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Old 09-30-2016, 01:56 PM   #1
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DIY Installation of Renogy 200w Rigid Solar Panels for W

Since the W floorplan is becoming popular, I just want to share a no-drilling method I used recently for my W. I learned this method mostly from discussions on this and other subforums. I'm happy to report that in a ten-day dry-camping test, the system performed well, and panels are very firm on the roof, after 1,200 mi driving on highway and bumpy road in mountains.

Material with link:
Renogy 200w kit
30A ANL fuse between battery and controller
MC4 in-line fuse between panels and controller
Sticky Feet
3 M marine sealant. Perhaps should have gotten the fast cure version.
3 M VHB tape
Eternabond tape
Miscellaneous items: Ring terminal (6AWG), Dicor, Touch n' foam

1. Prepare panels. Attached sticky feet to back of panels. Used six feet per panel. Adjusted them to the lowest position. Marked on roof for position of feet.
2. Prepare roof. Avoided early morning and late afternoon when there was condensation on roof. Cleaned thoroughly with 50% rubbing alcohol. Let it dry for a couple of hours. Some people sanded the roof slightly to remove dimples. I opted not to do that.
3. Install panels. Attached panels to cleaned, marked positions. Placed a piece of plywood on top with some weight to press the panel down on roof.



4. 24 hours later, applied 3M sealant around and on top of the feet. Let the sealant to cure for 5 to 7 days. Maybe a fast cure sealant is better here. Finally, applied Dicor on top and around 3 M sealant.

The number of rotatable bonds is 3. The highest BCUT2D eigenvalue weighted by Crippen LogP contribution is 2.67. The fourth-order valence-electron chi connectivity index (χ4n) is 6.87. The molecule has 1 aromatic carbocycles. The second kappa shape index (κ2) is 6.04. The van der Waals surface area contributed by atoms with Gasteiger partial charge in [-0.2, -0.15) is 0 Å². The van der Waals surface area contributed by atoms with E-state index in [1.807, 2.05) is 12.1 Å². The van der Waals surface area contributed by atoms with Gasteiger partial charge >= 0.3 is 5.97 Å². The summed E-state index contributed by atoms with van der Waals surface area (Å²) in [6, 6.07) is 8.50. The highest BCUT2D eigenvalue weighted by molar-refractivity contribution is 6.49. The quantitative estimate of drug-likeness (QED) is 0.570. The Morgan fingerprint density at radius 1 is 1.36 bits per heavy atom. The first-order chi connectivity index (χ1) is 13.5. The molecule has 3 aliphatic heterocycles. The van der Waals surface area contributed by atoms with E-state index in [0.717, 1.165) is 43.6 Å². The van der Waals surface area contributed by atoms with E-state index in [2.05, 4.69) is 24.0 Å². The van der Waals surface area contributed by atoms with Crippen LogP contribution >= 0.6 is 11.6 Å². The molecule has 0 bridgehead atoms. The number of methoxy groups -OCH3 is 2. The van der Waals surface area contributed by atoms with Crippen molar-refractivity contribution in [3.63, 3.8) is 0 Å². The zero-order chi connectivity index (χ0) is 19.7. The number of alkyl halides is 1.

5. At this point, I added two home-made brackets for front and rear end using 3M VHB double sided tape bought on Amazon. The vertical position of bracket is adjustable. Although others haven't used this type of brackets, I feel more comfortable after using them.





6. Pulling cables. Important: before pulling cables, mark the ends with a masking tape for connection to positive or negative ends. Also cover the ends with electric tape so you donít accidentally short the batteries or panels while making connections later.
7. Remove refrigerator vent cover: remove caulking and unscrew. Cut wires to join three grids. Tape cable for protection against sharp edge.



8. Wire cables from top vent down, open the access panel from side, have a helper to pull the cables out, to the outside first
9. Locate the copper propane line (front corner to the right), remove caulking carefully to expose the hole. Wire the cables down the propane hole to the the space below the vent next to water heater.
10. While pushing the cables down the propane hole, one person catches and pulls the cables from inside, below the water heater.
11. Bring the cables up to water heater compartment, find the drainage pipe in the back, follow the pipe and wire the cables to the space below sink. Zip tie the cables to the drainage pipe later.



12. Remove drawer from below the sink. Find the hole behind duct where a bundle of wires go through to connect to battery. This is the hardest part for me because the space is very tight. Be careful not to tear the duct or accidentally disconnect any wires.



13. Working from both above and below coach, remove foam caulking carefully. Use a blunt stick (I used a chopstick) and carefully poke through. Be careful not to touch the duct.